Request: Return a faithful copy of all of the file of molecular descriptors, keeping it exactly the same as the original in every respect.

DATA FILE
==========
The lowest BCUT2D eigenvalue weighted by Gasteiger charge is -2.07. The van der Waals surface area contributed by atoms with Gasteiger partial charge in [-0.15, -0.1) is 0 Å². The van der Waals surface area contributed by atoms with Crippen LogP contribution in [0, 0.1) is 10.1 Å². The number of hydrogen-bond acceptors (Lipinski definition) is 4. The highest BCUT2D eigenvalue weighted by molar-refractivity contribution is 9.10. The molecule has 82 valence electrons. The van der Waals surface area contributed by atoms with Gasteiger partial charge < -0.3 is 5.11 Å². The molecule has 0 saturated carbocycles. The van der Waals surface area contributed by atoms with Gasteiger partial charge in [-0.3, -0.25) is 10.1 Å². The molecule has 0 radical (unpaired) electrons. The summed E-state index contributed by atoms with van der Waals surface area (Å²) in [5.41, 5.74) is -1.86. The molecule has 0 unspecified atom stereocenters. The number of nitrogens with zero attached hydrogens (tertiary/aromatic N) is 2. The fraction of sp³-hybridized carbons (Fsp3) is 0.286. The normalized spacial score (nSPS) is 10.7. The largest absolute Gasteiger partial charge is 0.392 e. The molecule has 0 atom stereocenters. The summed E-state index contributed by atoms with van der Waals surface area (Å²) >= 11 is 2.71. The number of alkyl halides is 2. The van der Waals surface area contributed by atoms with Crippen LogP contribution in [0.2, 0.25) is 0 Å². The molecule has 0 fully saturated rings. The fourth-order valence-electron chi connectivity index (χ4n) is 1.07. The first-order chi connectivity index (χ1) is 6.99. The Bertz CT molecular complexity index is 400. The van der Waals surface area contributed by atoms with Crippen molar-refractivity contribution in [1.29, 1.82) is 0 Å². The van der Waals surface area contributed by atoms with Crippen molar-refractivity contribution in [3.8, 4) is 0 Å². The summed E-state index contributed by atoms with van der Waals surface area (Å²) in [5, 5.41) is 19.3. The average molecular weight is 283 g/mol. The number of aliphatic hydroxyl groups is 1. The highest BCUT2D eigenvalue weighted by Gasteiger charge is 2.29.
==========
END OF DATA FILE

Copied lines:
The lowest BCUT2D eigenvalue weighted by Gasteiger charge is -2.07. The van der Waals surface area contributed by atoms with Gasteiger partial charge in [-0.15, -0.1) is 0 Å². The van der Waals surface area contributed by atoms with Crippen LogP contribution in [0, 0.1) is 10.1 Å². The number of hydrogen-bond acceptors (Lipinski definition) is 4. The highest BCUT2D eigenvalue weighted by molar-refractivity contribution is 9.10. The molecule has 82 valence electrons. The van der Waals surface area contributed by atoms with Gasteiger partial charge < -0.3 is 5.11 Å². The molecule has 0 saturated carbocycles. The van der Waals surface area contributed by atoms with Gasteiger partial charge in [-0.3, -0.25) is 10.1 Å². The molecule has 0 radical (unpaired) electrons. The summed E-state index contributed by atoms with van der Waals surface area (Å²) in [5.41, 5.74) is -1.86. The molecule has 0 unspecified atom stereocenters. The number of nitrogens with zero attached hydrogens (tertiary/aromatic N) is 2. The fraction of sp³-hybridized carbons (Fsp3) is 0.286. The normalized spacial score (nSPS) is 10.7. The largest absolute Gasteiger partial charge is 0.392 e. The molecule has 0 atom stereocenters. The summed E-state index contributed by atoms with van der Waals surface area (Å²) >= 11 is 2.71. The number of alkyl halides is 2. The van der Waals surface area contributed by atoms with Crippen LogP contribution in [0.2, 0.25) is 0 Å². The molecule has 0 fully saturated rings. The fourth-order valence-electron chi connectivity index (χ4n) is 1.07. The first-order chi connectivity index (χ1) is 6.99. The Bertz CT molecular complexity index is 400. The van der Waals surface area contributed by atoms with Crippen molar-refractivity contribution in [1.29, 1.82) is 0 Å². The van der Waals surface area contributed by atoms with Crippen molar-refractivity contribution in [3.8, 4) is 0 Å². The summed E-state index contributed by atoms with van der Waals surface area (Å²) in [5, 5.41) is 19.3. The average molecular weight is 283 g/mol. The number of aliphatic hydroxyl groups is 1. The highest BCUT2D eigenvalue weighted by Gasteiger charge is 2.29.